The Films of Steven E. de Souza
Arnold's Wrecking Co.
Street Fighter (May 8/09)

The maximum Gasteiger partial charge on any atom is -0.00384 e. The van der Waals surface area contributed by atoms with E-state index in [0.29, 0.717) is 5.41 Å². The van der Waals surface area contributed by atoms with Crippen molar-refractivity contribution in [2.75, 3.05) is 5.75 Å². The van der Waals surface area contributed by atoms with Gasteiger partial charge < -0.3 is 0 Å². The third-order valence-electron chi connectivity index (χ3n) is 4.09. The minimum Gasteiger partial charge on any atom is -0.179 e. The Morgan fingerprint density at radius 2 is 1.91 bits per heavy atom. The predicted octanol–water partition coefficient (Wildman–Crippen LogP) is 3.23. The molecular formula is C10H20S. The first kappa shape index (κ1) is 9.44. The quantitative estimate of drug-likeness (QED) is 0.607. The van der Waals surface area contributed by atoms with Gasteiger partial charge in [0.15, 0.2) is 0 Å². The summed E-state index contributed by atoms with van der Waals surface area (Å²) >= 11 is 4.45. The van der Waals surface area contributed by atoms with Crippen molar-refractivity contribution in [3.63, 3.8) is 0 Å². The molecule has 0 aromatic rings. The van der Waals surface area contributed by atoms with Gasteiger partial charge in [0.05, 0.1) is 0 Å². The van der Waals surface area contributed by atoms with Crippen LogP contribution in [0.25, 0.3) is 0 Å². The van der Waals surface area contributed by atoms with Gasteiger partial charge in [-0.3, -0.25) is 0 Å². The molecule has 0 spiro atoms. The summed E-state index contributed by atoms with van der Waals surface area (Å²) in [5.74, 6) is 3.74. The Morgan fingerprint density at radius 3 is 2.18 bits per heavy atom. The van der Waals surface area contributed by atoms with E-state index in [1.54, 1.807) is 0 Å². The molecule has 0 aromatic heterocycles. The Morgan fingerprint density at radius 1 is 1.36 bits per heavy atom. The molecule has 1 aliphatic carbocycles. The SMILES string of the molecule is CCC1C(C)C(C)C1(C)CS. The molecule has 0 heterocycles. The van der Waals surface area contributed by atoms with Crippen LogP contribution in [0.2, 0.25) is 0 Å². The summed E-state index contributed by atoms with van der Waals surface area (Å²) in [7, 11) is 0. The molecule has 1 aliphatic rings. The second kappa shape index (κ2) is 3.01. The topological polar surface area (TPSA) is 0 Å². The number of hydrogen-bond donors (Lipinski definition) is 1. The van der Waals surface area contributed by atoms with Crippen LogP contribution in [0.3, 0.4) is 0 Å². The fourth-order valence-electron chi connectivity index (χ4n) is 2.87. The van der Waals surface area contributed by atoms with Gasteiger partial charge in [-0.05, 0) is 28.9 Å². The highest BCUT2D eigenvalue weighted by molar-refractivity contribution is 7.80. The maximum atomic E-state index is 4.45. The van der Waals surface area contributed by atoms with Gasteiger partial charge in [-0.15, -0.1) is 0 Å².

It's not difficult to see why Street Fighter has acquired its less-than-positive reputation in the years since its 1994 theatrical release, as the film has been infused with a myriad of shamelessly over-the-top elements that inevitably become quite tough to take. There's little doubt, however, that the movie isn't quite as bad as its reputation might've led one to believe, with the engaging performances and gleefully tongue-in-cheek sensibilities of the script effectively sustaining the viewer's interest (up to a point, anyway). Street Fighter, based on the classic video game, follows Colonel William F. Guile (Jean-Claude Van Damme) and his fellow Allied Nations soldiers as they attempt to overthrow a ruthless dictator (Raul Julia's M. Bison) bent on world domination, with their efforts assisted by such familiar faces as Ming-Na Wen's Chun-Li, Robert Mammone's Carlos Blanka, and Damian Chapa's Ken Masters. Filmmaker Steven E. de Souza establishes an atmosphere of unapologetic campiness virtually from the get-go, as evidenced by the proliferation of one-liners, broadly-conceived characters, and larger-than-life action sequences - with the inclusion of such elements initially compensating for the almost oppressively thin storyline. It's just as clear that Van Damme's winning work plays a significant role in Street Fighter's mild success, as some of the movie's most entertaining interludes come courtesy of the actor's gloriously charismatic turn as Colonel Guile (ie the rousing speech he delivers to his troops remains an obvious highlight). Van Damme is so good, in fact, that the film demonstrably suffers when his character is off-screen, yet this proves to be a minor issue compared to the increasingly mindless bent of de Souza's screenplay - with the relentlessly action-packed nature of the movie's final half-hour effectively transforming the whole thing into a seriously headache-inducing experience. The end result is a hopelessly uneven piece of work that's far from the all-out disaster one might've anticipated, admittedly, although it ultimately seems clear that teenaged boys remain the only demographic likely to wholeheartedly embrace the proceedings.